For patients with a clinical manifestation of STEMI within 12 hours of symptom initiation and prolonged ST-segment elevation or new or suspected new left bundle branch block (LBBB), early mechanical intervention (percutaneous coronary angioplasty) or pharmacologic reperfusion should be performed as soon as possible. Additionally, if there’s clinical and/or ECG evidence of continuous ischemia, it’s fair to think about an early reperfusion strategy for patients who come after quite 12 hours, with primary PCI being the preferable technique for this group.
1. Percutaneous coronary angioplasty
PCI is described as an emergency percutaneous coronary intervention without prior fibrinolytic treatment in the setting of STEMI. It is the recommended reperfusion approach in STEMI patients if it can be done quickly, within clinical practice guidelines–mandated periods (90 minutes of presentation), and in high-volume centers with experienced interventional cardiologists and professional support staff.
Fibrinolysis is an important reperfusion method, especially in situations where primary PCI is not possible within the recommended time frames for STEMI patients. The effectiveness of fibrinolytic therapy in STEMI patients is well established, with the greatest benefit found when given early (within 12 hours of symptom onset) and to patients with the highest cardiovascular risk, such as those over 75 years old.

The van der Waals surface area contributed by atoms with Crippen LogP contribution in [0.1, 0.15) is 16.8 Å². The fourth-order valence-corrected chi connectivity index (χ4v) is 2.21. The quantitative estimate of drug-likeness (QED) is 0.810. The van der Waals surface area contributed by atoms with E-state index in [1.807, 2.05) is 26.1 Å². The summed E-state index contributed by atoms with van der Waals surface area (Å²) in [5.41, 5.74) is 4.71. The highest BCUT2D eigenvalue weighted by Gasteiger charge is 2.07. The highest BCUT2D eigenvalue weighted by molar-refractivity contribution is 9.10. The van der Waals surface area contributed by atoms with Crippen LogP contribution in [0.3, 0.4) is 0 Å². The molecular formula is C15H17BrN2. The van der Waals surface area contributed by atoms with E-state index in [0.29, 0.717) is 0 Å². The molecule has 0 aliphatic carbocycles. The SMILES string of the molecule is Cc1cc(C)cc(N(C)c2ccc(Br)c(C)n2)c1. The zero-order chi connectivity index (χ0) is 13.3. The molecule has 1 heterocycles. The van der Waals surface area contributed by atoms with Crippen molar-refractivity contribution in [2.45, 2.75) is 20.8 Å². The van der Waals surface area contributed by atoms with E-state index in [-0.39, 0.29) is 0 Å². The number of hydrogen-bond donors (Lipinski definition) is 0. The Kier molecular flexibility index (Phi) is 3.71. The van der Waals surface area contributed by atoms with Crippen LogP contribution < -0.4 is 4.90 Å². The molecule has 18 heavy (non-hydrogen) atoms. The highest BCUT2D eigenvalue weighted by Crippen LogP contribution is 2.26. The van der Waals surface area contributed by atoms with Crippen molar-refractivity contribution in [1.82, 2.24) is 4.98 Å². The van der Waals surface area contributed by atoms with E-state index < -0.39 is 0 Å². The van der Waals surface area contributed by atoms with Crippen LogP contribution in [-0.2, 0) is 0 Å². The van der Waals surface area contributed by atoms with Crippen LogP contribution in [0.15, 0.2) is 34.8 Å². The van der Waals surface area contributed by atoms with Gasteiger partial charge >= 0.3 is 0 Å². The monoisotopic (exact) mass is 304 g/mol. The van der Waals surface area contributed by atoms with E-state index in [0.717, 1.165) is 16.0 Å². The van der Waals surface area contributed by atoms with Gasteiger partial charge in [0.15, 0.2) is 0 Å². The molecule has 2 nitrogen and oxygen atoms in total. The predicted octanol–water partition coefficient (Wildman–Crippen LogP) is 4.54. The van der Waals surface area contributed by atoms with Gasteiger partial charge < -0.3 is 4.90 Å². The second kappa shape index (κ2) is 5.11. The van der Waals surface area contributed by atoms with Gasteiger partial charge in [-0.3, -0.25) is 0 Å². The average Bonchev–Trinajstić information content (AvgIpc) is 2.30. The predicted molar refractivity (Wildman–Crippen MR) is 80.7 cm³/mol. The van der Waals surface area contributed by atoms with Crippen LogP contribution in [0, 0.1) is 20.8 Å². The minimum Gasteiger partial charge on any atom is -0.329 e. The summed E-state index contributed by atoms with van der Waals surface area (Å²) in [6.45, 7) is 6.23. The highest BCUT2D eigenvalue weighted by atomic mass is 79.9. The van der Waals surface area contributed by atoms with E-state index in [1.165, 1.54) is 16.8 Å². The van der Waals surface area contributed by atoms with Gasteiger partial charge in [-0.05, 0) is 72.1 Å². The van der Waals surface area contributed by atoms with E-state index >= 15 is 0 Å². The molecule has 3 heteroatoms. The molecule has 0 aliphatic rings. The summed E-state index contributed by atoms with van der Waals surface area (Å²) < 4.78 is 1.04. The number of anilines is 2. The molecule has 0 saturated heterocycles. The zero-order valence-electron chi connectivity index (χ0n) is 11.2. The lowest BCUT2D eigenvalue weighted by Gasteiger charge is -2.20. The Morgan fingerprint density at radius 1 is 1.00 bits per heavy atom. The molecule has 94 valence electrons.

3. Coronary artery bypass surgery (CABG)
CABG has a limited function in the acute therapy of STEMI, despite significant improvements in intraoperative myocardial protection. CABG is still used to treat cardiogenic shock, failed PCI, high-risk anatomy, and surgical correction of mechanical STEMI adverse effects.
Regardless of the technique used, anticoagulant medications are an important supplementary therapy for reperfusion therapy (i.e., whether it is primary PCI or fibrinolysis therapy). Different anticoagulant medications are available; the utility of each drug varies depending on the clinical situation and reperfusion procedure.
Unfractionated heparin (UFH), bivalirudin, and low molecular weight heparin (LMWH) are all choices for primary PCI. Because of the increased risk of catheter thrombosis, fondaparinux is not used in this situation.
Anticoagulation should be administered to patients receiving fibrinolytic therapy until revascularization is done.
Other Measures of Management
1. Angiotensin-converting enzyme inhibitors (ACEi)
Unless they are contraindicated, start angiotensin-converting enzyme (ACE) inhibitors and continue them forever in all patients with a left ventricular ejection fraction of less than 40%, hypertension, diabetes mellitus, or stable chronic kidney disease.